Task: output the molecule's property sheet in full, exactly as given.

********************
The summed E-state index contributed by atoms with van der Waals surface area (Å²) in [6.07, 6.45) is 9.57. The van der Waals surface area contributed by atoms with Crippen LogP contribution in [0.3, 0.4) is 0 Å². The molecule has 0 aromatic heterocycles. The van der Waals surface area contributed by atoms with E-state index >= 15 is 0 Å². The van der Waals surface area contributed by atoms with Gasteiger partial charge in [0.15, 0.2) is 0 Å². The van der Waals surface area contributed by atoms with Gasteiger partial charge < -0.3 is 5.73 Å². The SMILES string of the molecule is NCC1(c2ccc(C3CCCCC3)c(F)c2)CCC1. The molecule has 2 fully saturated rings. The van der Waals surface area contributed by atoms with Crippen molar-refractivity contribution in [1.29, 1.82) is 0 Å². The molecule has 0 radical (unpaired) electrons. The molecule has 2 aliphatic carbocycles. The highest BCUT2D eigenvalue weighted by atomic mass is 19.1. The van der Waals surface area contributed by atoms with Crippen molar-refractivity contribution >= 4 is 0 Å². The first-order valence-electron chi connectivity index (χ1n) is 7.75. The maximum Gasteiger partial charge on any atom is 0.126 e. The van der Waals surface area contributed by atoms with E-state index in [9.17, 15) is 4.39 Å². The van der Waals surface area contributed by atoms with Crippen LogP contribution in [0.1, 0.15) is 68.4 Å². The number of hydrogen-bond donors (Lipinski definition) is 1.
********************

The summed E-state index contributed by atoms with van der Waals surface area (Å²) in [6.07, 6.45) is 9.57. The van der Waals surface area contributed by atoms with Crippen LogP contribution in [0.3, 0.4) is 0 Å². The molecule has 0 aromatic heterocycles. The van der Waals surface area contributed by atoms with E-state index >= 15 is 0 Å². The van der Waals surface area contributed by atoms with Gasteiger partial charge in [0.15, 0.2) is 0 Å². The van der Waals surface area contributed by atoms with Gasteiger partial charge < -0.3 is 5.73 Å². The SMILES string of the molecule is NCC1(c2ccc(C3CCCCC3)c(F)c2)CCC1. The molecule has 2 fully saturated rings. The van der Waals surface area contributed by atoms with Crippen molar-refractivity contribution in [1.29, 1.82) is 0 Å². The molecule has 0 radical (unpaired) electrons. The molecule has 2 aliphatic carbocycles. The highest BCUT2D eigenvalue weighted by atomic mass is 19.1. The van der Waals surface area contributed by atoms with Crippen molar-refractivity contribution >= 4 is 0 Å². The first-order valence-electron chi connectivity index (χ1n) is 7.75. The maximum Gasteiger partial charge on any atom is 0.126 e. The van der Waals surface area contributed by atoms with E-state index in [9.17, 15) is 4.39 Å². The van der Waals surface area contributed by atoms with Crippen LogP contribution in [0.1, 0.15) is 68.4 Å². The number of hydrogen-bond donors (Lipinski definition) is 1.